ASIC Prosecutions

Who and why do ASIC prosecute and what are their effective reasons for doing so? In answering this question, we begin with the, “why”.

ASIC prosecute to improve the quality of information to the general public, shareholders and members or officers of Australian companies, to assist external administrators to address ongoing misconduct by company directors, discourage the misuses of ASIC’s public database and prevent disqualified directors from managing companies.

Some examples of “who”, ASIC seeks to prosecute, are or deems persons of interest, fall within a certain category, namely:

People who are alleged to have continued to act as an officer of a company after a liquidator is appointed;

Company officers who allegedly failed to assist insolvency practitioners to administer a failed company by not providing a Report on company Activities and Property (ROCAP) – formerly known as the Report as to Affairs (RATA) – company books and records and assistance when requested;

Company officers themselves and their companies for allegedly failing to update ASIC registers with the addresses of their companies and company officers; and

People who are alleged to have used company titles when no such company was registered by ASIC.

From January to June 2022, ASIC criminally prosecuted 27 individuals with 139 charges, with 7 custodial sentences and 11 non-custodial sentences. There were 81 defendants prosecuted for strict liability offences with 171 charged laid in summary prosecutions for the same.

In that same period, ASIC further banned 31 individuals by removal or restriction from providing financial services or credit with 27 individuals disqualified or removed from directing companies and initiated 60 new investigations with 148 investigations still ongoing.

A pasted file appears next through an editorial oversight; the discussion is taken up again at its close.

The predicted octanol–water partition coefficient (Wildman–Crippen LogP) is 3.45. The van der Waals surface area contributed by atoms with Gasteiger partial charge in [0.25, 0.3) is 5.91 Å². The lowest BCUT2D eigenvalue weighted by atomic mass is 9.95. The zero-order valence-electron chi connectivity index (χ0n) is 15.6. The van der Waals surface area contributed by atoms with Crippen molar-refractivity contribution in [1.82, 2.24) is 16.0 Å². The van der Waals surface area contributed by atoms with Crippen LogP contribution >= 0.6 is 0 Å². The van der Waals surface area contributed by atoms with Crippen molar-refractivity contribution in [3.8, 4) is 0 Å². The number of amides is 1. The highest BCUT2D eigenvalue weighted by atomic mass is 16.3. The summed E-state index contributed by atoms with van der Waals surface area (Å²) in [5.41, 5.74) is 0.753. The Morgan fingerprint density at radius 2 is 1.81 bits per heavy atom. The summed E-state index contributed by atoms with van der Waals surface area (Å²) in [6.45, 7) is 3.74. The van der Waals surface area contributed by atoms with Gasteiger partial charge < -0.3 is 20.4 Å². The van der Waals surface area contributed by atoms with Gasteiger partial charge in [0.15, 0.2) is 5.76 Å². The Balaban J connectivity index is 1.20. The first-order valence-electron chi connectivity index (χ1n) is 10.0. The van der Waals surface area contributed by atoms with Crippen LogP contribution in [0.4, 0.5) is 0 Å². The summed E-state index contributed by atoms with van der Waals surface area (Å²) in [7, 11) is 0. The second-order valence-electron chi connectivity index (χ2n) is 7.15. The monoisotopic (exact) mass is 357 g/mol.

Noting the above this does not limit the power the ASIC has to criminally prosecute, and this is where it gets legally complex. In most ordinary circumstances all liaison with ASIC is done so on the premise that they are civil in nature and subject to civil litigation if disputes cannot be resolved. However, the fine line that the above noted statistics tell is that civil correspondences can lead to criminal liability and effectively you simply are not able to tell which ones do and which don’t.

That’s why consulting our expert criminal defence lawyers become vital, as we are able to professionally liaise with ASIC and assist in mitigating the risks behind evidentiary matters that may raise the bar of offending to criminal liability and negotiate the matter be civilly dispensed during the course of an investigation.

For further risk management our services seek to provide directors and various corporate stakeholders with advice regarding conduct that can be deemed to rise a high as criminal liability and improve the corporation’s responsibility to eliminate and reduce practices that may be cause for concern and align with ASIC and legislative requirements.

Private Prosecutions and Law Enforcement Reporting